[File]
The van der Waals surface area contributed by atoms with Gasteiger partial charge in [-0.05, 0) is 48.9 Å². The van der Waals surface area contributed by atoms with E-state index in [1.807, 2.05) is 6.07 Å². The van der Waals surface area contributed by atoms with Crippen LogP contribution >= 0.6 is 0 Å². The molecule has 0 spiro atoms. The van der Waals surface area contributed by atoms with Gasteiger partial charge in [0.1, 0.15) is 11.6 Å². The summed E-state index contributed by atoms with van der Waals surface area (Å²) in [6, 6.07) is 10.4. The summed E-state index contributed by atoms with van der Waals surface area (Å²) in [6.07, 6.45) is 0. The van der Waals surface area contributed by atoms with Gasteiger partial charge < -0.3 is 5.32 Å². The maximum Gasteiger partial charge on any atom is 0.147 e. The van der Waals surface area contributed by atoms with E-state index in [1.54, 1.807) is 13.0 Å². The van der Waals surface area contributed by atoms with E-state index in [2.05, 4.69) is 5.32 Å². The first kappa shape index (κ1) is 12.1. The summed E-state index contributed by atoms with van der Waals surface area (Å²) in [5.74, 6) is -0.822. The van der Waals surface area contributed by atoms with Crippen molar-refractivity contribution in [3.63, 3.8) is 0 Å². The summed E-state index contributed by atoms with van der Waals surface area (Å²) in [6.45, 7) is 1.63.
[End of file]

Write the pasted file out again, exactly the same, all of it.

The van der Waals surface area contributed by atoms with Gasteiger partial charge in [-0.05, 0) is 48.9 Å². The van der Waals surface area contributed by atoms with E-state index in [1.807, 2.05) is 6.07 Å². The van der Waals surface area contributed by atoms with Crippen LogP contribution >= 0.6 is 0 Å². The molecule has 0 spiro atoms. The van der Waals surface area contributed by atoms with Gasteiger partial charge in [0.1, 0.15) is 11.6 Å². The summed E-state index contributed by atoms with van der Waals surface area (Å²) in [6, 6.07) is 10.4. The summed E-state index contributed by atoms with van der Waals surface area (Å²) in [6.07, 6.45) is 0. The van der Waals surface area contributed by atoms with Gasteiger partial charge < -0.3 is 5.32 Å². The maximum Gasteiger partial charge on any atom is 0.147 e. The van der Waals surface area contributed by atoms with E-state index in [1.54, 1.807) is 13.0 Å². The van der Waals surface area contributed by atoms with E-state index in [2.05, 4.69) is 5.32 Å². The first kappa shape index (κ1) is 12.1. The summed E-state index contributed by atoms with van der Waals surface area (Å²) in [5.74, 6) is -0.822. The van der Waals surface area contributed by atoms with Crippen molar-refractivity contribution in [3.63, 3.8) is 0 Å². The summed E-state index contributed by atoms with van der Waals surface area (Å²) in [6.45, 7) is 1.63.